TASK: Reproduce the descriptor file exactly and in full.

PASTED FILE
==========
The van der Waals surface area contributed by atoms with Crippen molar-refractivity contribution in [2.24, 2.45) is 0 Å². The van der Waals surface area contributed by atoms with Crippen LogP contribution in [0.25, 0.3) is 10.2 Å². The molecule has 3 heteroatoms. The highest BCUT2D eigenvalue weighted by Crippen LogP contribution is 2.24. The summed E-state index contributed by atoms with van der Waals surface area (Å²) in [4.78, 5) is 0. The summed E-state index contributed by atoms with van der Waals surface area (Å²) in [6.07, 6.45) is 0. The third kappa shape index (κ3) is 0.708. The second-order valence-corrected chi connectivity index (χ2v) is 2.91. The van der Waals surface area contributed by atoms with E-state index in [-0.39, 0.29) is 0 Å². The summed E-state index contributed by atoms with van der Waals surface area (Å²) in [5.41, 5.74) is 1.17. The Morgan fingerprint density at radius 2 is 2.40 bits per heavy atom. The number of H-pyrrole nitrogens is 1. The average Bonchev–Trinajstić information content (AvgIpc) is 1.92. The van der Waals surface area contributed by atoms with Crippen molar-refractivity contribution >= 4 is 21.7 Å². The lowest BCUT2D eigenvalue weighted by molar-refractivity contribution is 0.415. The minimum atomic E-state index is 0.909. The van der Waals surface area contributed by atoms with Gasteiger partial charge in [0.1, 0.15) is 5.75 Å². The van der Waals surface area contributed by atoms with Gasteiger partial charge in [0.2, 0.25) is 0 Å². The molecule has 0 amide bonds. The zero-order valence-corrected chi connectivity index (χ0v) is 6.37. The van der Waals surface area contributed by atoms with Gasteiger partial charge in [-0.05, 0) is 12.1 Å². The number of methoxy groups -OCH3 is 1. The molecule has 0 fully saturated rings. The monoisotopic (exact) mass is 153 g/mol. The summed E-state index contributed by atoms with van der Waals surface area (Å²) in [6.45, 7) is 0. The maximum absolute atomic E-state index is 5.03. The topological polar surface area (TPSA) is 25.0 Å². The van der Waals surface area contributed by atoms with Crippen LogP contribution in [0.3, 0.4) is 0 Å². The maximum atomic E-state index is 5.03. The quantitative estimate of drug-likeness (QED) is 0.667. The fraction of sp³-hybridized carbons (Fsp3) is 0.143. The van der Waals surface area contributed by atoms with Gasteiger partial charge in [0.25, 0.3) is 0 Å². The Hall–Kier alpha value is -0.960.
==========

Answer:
The van der Waals surface area contributed by atoms with Crippen molar-refractivity contribution in [2.24, 2.45) is 0 Å². The van der Waals surface area contributed by atoms with Crippen LogP contribution in [0.25, 0.3) is 10.2 Å². The molecule has 3 heteroatoms. The highest BCUT2D eigenvalue weighted by Crippen LogP contribution is 2.24. The summed E-state index contributed by atoms with van der Waals surface area (Å²) in [4.78, 5) is 0. The summed E-state index contributed by atoms with van der Waals surface area (Å²) in [6.07, 6.45) is 0. The third kappa shape index (κ3) is 0.708. The second-order valence-corrected chi connectivity index (χ2v) is 2.91. The van der Waals surface area contributed by atoms with E-state index in [-0.39, 0.29) is 0 Å². The summed E-state index contributed by atoms with van der Waals surface area (Å²) in [5.41, 5.74) is 1.17. The Morgan fingerprint density at radius 2 is 2.40 bits per heavy atom. The number of H-pyrrole nitrogens is 1. The average Bonchev–Trinajstić information content (AvgIpc) is 1.92. The van der Waals surface area contributed by atoms with Crippen molar-refractivity contribution >= 4 is 21.7 Å². The lowest BCUT2D eigenvalue weighted by molar-refractivity contribution is 0.415. The minimum atomic E-state index is 0.909. The van der Waals surface area contributed by atoms with Gasteiger partial charge in [0.1, 0.15) is 5.75 Å². The van der Waals surface area contributed by atoms with Gasteiger partial charge in [0.2, 0.25) is 0 Å². The molecule has 0 amide bonds. The zero-order valence-corrected chi connectivity index (χ0v) is 6.37. The van der Waals surface area contributed by atoms with Gasteiger partial charge in [-0.05, 0) is 12.1 Å². The number of methoxy groups -OCH3 is 1. The molecule has 0 fully saturated rings. The monoisotopic (exact) mass is 153 g/mol. The summed E-state index contributed by atoms with van der Waals surface area (Å²) in [6.45, 7) is 0. The maximum absolute atomic E-state index is 5.03. The topological polar surface area (TPSA) is 25.0 Å². The van der Waals surface area contributed by atoms with Crippen LogP contribution in [0.3, 0.4) is 0 Å². The maximum atomic E-state index is 5.03. The quantitative estimate of drug-likeness (QED) is 0.667. The fraction of sp³-hybridized carbons (Fsp3) is 0.143. The van der Waals surface area contributed by atoms with Gasteiger partial charge in [0.25, 0.3) is 0 Å². The Hall–Kier alpha value is -0.960.